5 November 1911 American singer, guitarist and popular Western film actor, known as the ‘King of the Cowboys’ Roy Rogers (1911‑1998, 86) was born in Cincinnati, Ohio.
15 March 1912 American country blues singer, songwriter and guitar legend, Sam ‘Lightnin’ Hopkins (may be 1911 or 1912‑1982, 69) was born in Centreville, Texas.
14 July 1912 Legendary and influential American folk singer, songwriter and guitarist, Woody Guthrie (1912‑1967, 55) was born in Okemah, Oklahoma.
4 April 1913 Legendary American Chicago blues guitarist, Muddy Waters a.k.a. McKinley Morganfield, (1913-1983, 70) was born in Issaquena County, Mississippi.
7 August 1913 American pioneer of the 7-string jazz guitar, long before its current popularity in modern rock music, George Van Eps (1913-1998, 85) was born in Plainfield, New Jersey.
22 November 1913 Famous English classical composer, conductor and pianist Benjamin Britten was born in Lowestoft, Suffolk.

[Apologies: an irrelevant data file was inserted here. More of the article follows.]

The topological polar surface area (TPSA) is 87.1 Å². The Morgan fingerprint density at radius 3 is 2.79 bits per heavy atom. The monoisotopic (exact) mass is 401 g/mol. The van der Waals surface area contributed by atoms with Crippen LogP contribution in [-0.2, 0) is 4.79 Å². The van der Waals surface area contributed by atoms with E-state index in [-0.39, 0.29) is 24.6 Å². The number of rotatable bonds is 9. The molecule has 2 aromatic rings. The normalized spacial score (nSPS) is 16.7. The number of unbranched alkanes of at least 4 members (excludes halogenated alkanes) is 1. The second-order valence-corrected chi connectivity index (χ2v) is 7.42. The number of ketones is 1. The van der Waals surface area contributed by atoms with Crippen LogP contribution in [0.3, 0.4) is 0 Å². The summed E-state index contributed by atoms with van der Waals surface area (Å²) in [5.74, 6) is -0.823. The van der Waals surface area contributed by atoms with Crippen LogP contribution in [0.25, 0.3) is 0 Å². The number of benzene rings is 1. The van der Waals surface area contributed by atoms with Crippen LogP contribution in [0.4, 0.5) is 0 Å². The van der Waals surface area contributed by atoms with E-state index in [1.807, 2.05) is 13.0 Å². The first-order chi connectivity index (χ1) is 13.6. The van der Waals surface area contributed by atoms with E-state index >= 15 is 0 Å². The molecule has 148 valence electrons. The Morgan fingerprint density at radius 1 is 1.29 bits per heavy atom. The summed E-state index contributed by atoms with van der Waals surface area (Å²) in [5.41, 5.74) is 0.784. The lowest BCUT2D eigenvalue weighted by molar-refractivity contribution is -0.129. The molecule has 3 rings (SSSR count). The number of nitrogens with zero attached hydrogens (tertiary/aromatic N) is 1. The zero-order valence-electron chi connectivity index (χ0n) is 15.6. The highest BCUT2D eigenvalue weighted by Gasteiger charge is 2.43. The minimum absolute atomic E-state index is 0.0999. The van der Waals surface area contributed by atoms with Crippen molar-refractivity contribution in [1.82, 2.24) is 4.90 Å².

20 March 1915 Influential American gospel singer, songwriter and guitarist, Sister Rosetta Tharpe (1915-1973, 58) was born in Cotton Plant, Arkansas.
7 April 1915 Legendary American singer Billie Holiday was born in Philadelphia, Pennsylvania, She is widely recognised as one of the greatest jazz singers of all time.
9 June 1915 True American guitar legend and musical innovator, the incomparable Les Paul, a.k.a. Lester William Polsfuss (1915-2009, 84) was born in Waukesha, Wisconsin.
1 July 1915 Influential American blues singer, songwriter, upright bass player and guitarist, Willie Dixon (1915-1992, 75) was born in Vicksburg, Mississippi.